oak leaves compost

How to Make an Easy DIY Oak Leaf Compost Bin

You may have heard that you can’t use oak leaves as compost because they’re too acidic. It just so happens that this is one of the biggest myths spread in the gardening community. With a little bit of preparation, oak leaves can make great compost or mulch.

Follow these instructions to make a cheap and easy oak leaf compost bin. Not only will these bins help keep your yard tidy, but they’ll help speed the breakdown of your oak leaves and reduce their acidity before you use them in your garden.

How to Make an Oak Leaves Compost Bin


  • Fallen oak leaves
  • Something to grind up your leaves (lawnmower, weed whacker and garbage can, electric leaf mulcher, leaf vacuum with mulcher)
  • Tote container
  • Measuring tape
  • Tin snips
  • Chicken wire
  • Zip ties
  • Garden stakes
  • Pitchfork
  • Water
  • Safety glasses
  • Gardening gloves
  • Organic fertilizer or Black Kow manure

Steps to Make Your DIY Compost Bin

Using tin snips, cut a piece of chicken wire into a 10-foot long section. Your chicken wire should be 4-6 feet tall.  If your chicken wire is too tall, it’ll fall over. If it’s too short, you won’t have enough room for your leaves.

After you’ve cut your 10-foot long section of chicken wire, fasten one end to the other using zip ties. Your chicken wire should now be in a cylinder shape. This is your oak leaf compost bin.

Drive 3 or 4 garden stakes on the inside perimeter of your compost bin to give it some support.

You need 2 compost bins for 1 pile of leaves, so repeat this process until you have 2 bins. The first bin will be the “active” bin for decomposing and the other will be the “standby,” which is used when you’re turning your compost pile. This will make more sense further down in the article.

Preparing Your Oak Leaves for Compost

oak leaves compost
Photo Credit: Jon Howard

Rake your leaves into a big pile. Take care not to accidentally include animal waste, litter, or excessive weeds.

Wearing your safety glasses and gloves, grind up your leaves until they’re about 1 inch in diameter. If your leaves are too big, then they’ll take a long time to break down. If your leaves are too small, then your compost will be compacted and won’t get enough airflow.

There are a few ways to grind up your leaves:

  • Run over your leaf pile with a lawnmower
  • Put your leaves in a garbage can and stick a weed whacker inside the can
  • Use a leaf blower with a vacuum and mulch setting
  • Use a specially-made leaf grinding machine

Once your leaves are ground up, put them in a plastic tote and set them aside.

Starting Your Oak Leaf Compost

Once your compost bin is set up, take your ground-up leaves and wet them down with a hose. You can leave them in the tote and don’t worry about straining the water out. Just stick the hose directly in the tote, turn the water on. Once the leaves are fully soaked, you can turn the water off and remove the hose.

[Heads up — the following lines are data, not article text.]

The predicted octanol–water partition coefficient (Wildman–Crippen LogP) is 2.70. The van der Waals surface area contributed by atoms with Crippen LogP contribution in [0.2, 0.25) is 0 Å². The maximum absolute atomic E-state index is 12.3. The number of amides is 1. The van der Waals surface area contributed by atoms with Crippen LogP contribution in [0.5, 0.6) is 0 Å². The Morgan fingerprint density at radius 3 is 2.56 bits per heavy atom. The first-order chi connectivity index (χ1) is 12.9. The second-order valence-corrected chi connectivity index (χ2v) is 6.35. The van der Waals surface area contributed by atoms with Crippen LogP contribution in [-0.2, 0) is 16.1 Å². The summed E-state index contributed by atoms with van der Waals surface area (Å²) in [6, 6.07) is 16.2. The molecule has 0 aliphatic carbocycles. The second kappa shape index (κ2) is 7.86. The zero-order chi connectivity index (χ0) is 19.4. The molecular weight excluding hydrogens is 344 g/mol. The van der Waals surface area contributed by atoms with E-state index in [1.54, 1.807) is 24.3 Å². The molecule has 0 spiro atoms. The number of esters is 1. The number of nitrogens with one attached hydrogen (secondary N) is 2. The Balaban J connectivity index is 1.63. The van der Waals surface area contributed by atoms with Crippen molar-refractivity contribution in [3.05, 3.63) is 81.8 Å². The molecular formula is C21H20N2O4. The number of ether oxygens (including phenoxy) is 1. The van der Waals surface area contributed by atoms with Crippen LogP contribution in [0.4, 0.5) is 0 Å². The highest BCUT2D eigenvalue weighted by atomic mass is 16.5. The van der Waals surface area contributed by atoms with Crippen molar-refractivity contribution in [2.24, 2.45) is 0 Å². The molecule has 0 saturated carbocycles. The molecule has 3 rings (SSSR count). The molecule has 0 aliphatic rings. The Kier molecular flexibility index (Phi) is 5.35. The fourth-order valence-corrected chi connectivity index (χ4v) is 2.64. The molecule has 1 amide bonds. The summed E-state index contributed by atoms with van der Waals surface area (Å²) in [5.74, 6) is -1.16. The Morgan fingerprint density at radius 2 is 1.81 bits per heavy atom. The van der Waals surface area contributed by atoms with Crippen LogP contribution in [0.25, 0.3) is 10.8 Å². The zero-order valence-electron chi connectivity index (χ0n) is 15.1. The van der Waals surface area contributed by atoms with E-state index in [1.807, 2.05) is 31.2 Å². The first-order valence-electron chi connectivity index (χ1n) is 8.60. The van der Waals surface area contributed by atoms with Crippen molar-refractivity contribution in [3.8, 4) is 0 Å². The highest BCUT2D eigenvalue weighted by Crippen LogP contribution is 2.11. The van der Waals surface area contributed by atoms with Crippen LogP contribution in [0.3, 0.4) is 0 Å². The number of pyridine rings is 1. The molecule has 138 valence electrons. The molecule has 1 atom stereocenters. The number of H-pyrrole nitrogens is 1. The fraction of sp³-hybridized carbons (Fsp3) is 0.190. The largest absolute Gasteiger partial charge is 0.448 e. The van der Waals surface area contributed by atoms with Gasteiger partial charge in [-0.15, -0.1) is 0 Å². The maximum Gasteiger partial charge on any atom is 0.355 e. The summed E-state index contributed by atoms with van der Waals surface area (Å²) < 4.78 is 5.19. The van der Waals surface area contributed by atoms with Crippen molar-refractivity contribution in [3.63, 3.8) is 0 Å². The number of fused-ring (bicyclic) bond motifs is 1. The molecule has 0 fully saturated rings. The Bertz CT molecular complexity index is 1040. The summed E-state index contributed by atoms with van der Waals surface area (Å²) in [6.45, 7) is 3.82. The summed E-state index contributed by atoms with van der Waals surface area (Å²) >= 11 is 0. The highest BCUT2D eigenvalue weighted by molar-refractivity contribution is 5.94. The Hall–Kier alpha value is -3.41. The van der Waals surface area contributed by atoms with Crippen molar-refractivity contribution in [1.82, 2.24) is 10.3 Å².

Dump your tote into your compost bin. You might need some help with this because the tote will be very heavy.

Oak leaves have a high carbon content, so you’ll need to add some nitrogen to get the decomposition process started. For this, you can use organic fertilizer or Black Kow manure. A handful of either or should be enough.

Caring for Your Oak Leaf Compost

You’ll need to turn and water your oak leaves at least once a week while they break down. If you don’t they’ll rot instead of break down and will no longer be usable in the garden.

With your pitchfork, move a few shovelfuls of leaves from your “active” bin into the empty “standby” bin. Stop every foot of leaves or so and water them down. You should give them enough water that they’re soaked but not so much that they’re waterlogged. Think about your leaves as if they’re a wet sponge.

Repeat this process until all the leaves in the “active” bin are now in the “standby” bin. When you’re moving the leaves from one bin to the other, really make sure to stir the leaves to make sure everything is getting good airflow.

Move and water your compost at least once a week for 6-8 weeks.

Over time, your compost will get hot – this is completely normal. The increase in temperature is a byproduct of good bacteria breaking down the oak leaves and turning it into compost. A good sign that your compost is ready to use is that it’s cooled down after weeks of it being hot.

How to Use Oak Leaves as Compost

how to use oak leaves compost

How you want to use your compost will help you decide how long to let your leaves decompose. The longer you let your leaves break down, the finer your compost will be. Extra chunky compost is good to use as mulch. Finer, more broken-down compost is great to use as a potting soil substitute in container gardening. You can use the compost that’s somewhere in between chunky and fine as a top dressing to add extra nutrients to your soil.

Oak Leaf Compost Troubleshooting

Leaves inside the compost bin are slimy

If your leaves are slimy, then you need to improve the airflow in your compost bin. Use chicken wire that has bigger holes, don’t grind your leaves so fine, add less water, and turn your leaves more often.

Leaves inside the compost bin stink

Stinky leaf compost is another sign that your bin isn’t getting enough airflow. Follow the instructions above.

Leaves inside the compost bin are covered in white fuzz

White fuzz in oak leaf compost is a good thing! This is caused by a bacterium called actinomycetes, and they’re a natural part of the composting process.

Weeds growing in compost

Weeds in your compost mean that it’s not getting hot enough, which in turn means it’s not breaking down correctly. Try adding a little more water when you turn your pile.


Featured Photo Credit: UnconventionalEmma

Similar Posts